Birth of the Nation: The First Federal Congress, 1789-1791 | Next Page
Setting Precedent
Part 1 of Rules of the House of Representatives
Senate Rough Journal,
February 26, 1791

(Courtesy of the National Archives)
Senate Smooth Journal
Senate Smooth Journal,
February 26, 1791

(Courtesy of the National Archives)
Senate Legislative Journal
Senate Legislative Journal,
February 26, 1791

(Courtesy of the Library of Congress)

Senate Secretary Otis
Secretary of the Senate Samuel A. Otis by Gilbert Stuart (as illustrated in Laurence Park's Gilbert Stuart 4:367 (Courtesy of the National Portrait Gallery, Smithsonian Institution)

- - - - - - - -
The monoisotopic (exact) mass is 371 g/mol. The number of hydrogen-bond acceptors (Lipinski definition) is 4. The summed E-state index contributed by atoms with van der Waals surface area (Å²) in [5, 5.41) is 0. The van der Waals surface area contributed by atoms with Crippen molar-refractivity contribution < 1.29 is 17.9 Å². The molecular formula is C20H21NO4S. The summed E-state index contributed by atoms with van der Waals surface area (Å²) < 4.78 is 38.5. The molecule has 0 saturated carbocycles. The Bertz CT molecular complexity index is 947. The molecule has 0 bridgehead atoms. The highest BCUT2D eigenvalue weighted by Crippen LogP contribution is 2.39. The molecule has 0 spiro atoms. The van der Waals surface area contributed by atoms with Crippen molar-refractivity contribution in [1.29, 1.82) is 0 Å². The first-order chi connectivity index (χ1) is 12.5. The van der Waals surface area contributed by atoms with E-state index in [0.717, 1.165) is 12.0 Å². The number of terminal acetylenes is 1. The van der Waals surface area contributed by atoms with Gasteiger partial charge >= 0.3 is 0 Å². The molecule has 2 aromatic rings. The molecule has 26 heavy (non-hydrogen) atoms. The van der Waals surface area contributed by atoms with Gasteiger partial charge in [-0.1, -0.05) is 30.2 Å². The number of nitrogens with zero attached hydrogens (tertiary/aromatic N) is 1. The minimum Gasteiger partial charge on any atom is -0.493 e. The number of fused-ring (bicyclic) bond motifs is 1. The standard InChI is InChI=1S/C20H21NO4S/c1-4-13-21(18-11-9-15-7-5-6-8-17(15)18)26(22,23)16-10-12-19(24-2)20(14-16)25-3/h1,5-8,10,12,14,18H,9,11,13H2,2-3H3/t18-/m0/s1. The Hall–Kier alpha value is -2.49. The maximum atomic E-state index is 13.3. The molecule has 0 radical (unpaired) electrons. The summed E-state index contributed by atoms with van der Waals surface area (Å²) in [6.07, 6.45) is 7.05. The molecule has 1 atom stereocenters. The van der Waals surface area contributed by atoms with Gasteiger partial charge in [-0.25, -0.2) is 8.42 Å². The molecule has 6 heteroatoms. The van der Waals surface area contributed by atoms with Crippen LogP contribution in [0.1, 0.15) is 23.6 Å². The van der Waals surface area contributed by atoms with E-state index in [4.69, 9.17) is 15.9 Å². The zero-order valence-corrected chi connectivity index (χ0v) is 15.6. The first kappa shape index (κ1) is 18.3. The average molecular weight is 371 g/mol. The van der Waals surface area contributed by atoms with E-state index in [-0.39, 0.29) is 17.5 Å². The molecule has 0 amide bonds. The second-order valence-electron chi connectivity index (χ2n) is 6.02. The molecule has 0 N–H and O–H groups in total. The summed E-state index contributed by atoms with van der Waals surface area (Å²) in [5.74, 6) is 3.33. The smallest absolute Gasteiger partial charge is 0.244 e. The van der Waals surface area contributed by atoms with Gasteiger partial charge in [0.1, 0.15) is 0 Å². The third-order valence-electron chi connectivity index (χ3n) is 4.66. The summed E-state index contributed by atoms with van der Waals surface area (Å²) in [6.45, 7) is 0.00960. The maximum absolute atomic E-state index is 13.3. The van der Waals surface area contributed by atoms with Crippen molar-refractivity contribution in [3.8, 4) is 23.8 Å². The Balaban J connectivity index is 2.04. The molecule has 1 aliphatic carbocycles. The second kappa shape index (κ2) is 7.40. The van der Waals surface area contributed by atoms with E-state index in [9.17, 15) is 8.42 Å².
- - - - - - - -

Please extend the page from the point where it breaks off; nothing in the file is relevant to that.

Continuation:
Under the Constitution each house of the Congress is required to keep a journal of its proceedings. Samuel A. Otis, the first Secretary of the Senate, sat in the chamber and took rough notes. We know from the diary kept by Sen. William Maclay that the Secretary read the minutes the next day and the senators attempted to correct them. Maclay was extremely critical of Otis's work: "Otis, our Secretary makes a most miserable hand of it, the grossest Mistakes made on our minutes and it cost Us an hour or Two to rectify them." But historians applaud Otis for his stewardship over Senate records and preservation of nearly every scrap of documentary evidence.

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